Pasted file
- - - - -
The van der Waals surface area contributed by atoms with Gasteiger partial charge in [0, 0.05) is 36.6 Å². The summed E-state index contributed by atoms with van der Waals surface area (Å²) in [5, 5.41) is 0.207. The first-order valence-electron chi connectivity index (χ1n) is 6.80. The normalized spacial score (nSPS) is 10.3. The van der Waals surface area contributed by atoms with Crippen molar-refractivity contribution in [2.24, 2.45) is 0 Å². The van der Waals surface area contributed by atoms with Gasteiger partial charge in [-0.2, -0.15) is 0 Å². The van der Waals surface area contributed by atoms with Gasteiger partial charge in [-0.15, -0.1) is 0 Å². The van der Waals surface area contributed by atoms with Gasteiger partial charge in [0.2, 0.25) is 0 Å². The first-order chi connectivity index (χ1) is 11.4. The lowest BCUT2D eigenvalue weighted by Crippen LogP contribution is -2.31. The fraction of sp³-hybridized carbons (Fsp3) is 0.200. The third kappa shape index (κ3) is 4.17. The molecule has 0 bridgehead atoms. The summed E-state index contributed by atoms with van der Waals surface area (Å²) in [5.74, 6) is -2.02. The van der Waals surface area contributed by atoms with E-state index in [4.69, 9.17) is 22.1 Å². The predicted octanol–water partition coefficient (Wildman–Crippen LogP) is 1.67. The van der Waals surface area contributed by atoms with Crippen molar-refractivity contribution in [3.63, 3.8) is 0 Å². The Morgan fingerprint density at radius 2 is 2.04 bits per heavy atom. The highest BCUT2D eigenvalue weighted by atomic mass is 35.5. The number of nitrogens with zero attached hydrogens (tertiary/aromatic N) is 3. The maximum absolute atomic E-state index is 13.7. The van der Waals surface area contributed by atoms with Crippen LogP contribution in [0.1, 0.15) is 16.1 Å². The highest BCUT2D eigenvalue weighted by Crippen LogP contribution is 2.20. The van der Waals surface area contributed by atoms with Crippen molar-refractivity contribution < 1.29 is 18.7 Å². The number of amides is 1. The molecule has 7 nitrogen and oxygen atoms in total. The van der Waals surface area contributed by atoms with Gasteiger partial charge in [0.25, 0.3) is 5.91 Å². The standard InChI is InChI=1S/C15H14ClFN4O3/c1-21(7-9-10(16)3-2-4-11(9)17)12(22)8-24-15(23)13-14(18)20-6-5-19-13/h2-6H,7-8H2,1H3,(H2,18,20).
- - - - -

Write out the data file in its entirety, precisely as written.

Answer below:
The van der Waals surface area contributed by atoms with Gasteiger partial charge in [0, 0.05) is 36.6 Å². The summed E-state index contributed by atoms with van der Waals surface area (Å²) in [5, 5.41) is 0.207. The first-order valence-electron chi connectivity index (χ1n) is 6.80. The normalized spacial score (nSPS) is 10.3. The van der Waals surface area contributed by atoms with Crippen molar-refractivity contribution in [2.24, 2.45) is 0 Å². The van der Waals surface area contributed by atoms with Gasteiger partial charge in [-0.2, -0.15) is 0 Å². The van der Waals surface area contributed by atoms with Gasteiger partial charge in [-0.15, -0.1) is 0 Å². The van der Waals surface area contributed by atoms with Gasteiger partial charge in [0.2, 0.25) is 0 Å². The first-order chi connectivity index (χ1) is 11.4. The lowest BCUT2D eigenvalue weighted by Crippen LogP contribution is -2.31. The fraction of sp³-hybridized carbons (Fsp3) is 0.200. The third kappa shape index (κ3) is 4.17. The molecule has 0 bridgehead atoms. The summed E-state index contributed by atoms with van der Waals surface area (Å²) in [5.74, 6) is -2.02. The van der Waals surface area contributed by atoms with E-state index in [4.69, 9.17) is 22.1 Å². The predicted octanol–water partition coefficient (Wildman–Crippen LogP) is 1.67. The van der Waals surface area contributed by atoms with Crippen molar-refractivity contribution in [3.63, 3.8) is 0 Å². The Morgan fingerprint density at radius 2 is 2.04 bits per heavy atom. The highest BCUT2D eigenvalue weighted by atomic mass is 35.5. The number of nitrogens with zero attached hydrogens (tertiary/aromatic N) is 3. The maximum absolute atomic E-state index is 13.7. The van der Waals surface area contributed by atoms with Crippen LogP contribution in [0.1, 0.15) is 16.1 Å². The highest BCUT2D eigenvalue weighted by Crippen LogP contribution is 2.20. The van der Waals surface area contributed by atoms with Crippen molar-refractivity contribution < 1.29 is 18.7 Å². The number of amides is 1. The molecule has 7 nitrogen and oxygen atoms in total. The van der Waals surface area contributed by atoms with Gasteiger partial charge in [0.25, 0.3) is 5.91 Å². The standard InChI is InChI=1S/C15H14ClFN4O3/c1-21(7-9-10(16)3-2-4-11(9)17)12(22)8-24-15(23)13-14(18)20-6-5-19-13/h2-6H,7-8H2,1H3,(H2,18,20).